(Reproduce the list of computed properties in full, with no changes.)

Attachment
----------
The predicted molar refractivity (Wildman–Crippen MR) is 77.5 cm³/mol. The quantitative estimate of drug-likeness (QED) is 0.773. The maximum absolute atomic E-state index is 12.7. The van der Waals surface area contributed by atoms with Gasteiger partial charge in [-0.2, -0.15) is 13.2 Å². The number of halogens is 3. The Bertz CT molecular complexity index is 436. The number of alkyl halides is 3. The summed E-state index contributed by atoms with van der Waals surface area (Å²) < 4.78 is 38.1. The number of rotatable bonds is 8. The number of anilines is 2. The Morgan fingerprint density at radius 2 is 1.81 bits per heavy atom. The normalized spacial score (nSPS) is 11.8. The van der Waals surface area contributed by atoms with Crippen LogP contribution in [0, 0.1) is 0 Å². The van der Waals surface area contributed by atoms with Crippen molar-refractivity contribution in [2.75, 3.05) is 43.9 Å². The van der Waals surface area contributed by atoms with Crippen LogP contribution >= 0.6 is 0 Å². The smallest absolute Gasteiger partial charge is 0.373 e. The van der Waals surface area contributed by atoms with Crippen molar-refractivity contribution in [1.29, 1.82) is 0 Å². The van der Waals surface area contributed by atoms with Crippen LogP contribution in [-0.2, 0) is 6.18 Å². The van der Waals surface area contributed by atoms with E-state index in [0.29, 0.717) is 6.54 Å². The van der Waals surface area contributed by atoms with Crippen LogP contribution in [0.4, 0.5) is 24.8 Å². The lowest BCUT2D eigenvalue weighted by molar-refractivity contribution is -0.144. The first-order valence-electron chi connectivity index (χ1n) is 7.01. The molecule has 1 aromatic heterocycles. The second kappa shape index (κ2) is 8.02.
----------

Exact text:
The predicted molar refractivity (Wildman–Crippen MR) is 77.5 cm³/mol. The quantitative estimate of drug-likeness (QED) is 0.773. The maximum absolute atomic E-state index is 12.7. The van der Waals surface area contributed by atoms with Gasteiger partial charge in [-0.2, -0.15) is 13.2 Å². The number of halogens is 3. The Bertz CT molecular complexity index is 436. The number of alkyl halides is 3. The summed E-state index contributed by atoms with van der Waals surface area (Å²) < 4.78 is 38.1. The number of rotatable bonds is 8. The number of anilines is 2. The Morgan fingerprint density at radius 2 is 1.81 bits per heavy atom. The normalized spacial score (nSPS) is 11.8. The van der Waals surface area contributed by atoms with Crippen LogP contribution in [0, 0.1) is 0 Å². The van der Waals surface area contributed by atoms with Crippen molar-refractivity contribution in [2.75, 3.05) is 43.9 Å². The van der Waals surface area contributed by atoms with Crippen LogP contribution >= 0.6 is 0 Å². The smallest absolute Gasteiger partial charge is 0.373 e. The van der Waals surface area contributed by atoms with Crippen molar-refractivity contribution in [1.29, 1.82) is 0 Å². The van der Waals surface area contributed by atoms with Crippen LogP contribution in [-0.2, 0) is 6.18 Å². The van der Waals surface area contributed by atoms with E-state index in [0.29, 0.717) is 6.54 Å². The van der Waals surface area contributed by atoms with Crippen LogP contribution in [0.4, 0.5) is 24.8 Å². The lowest BCUT2D eigenvalue weighted by molar-refractivity contribution is -0.144. The first-order valence-electron chi connectivity index (χ1n) is 7.01. The molecule has 1 aromatic heterocycles. The second kappa shape index (κ2) is 8.02.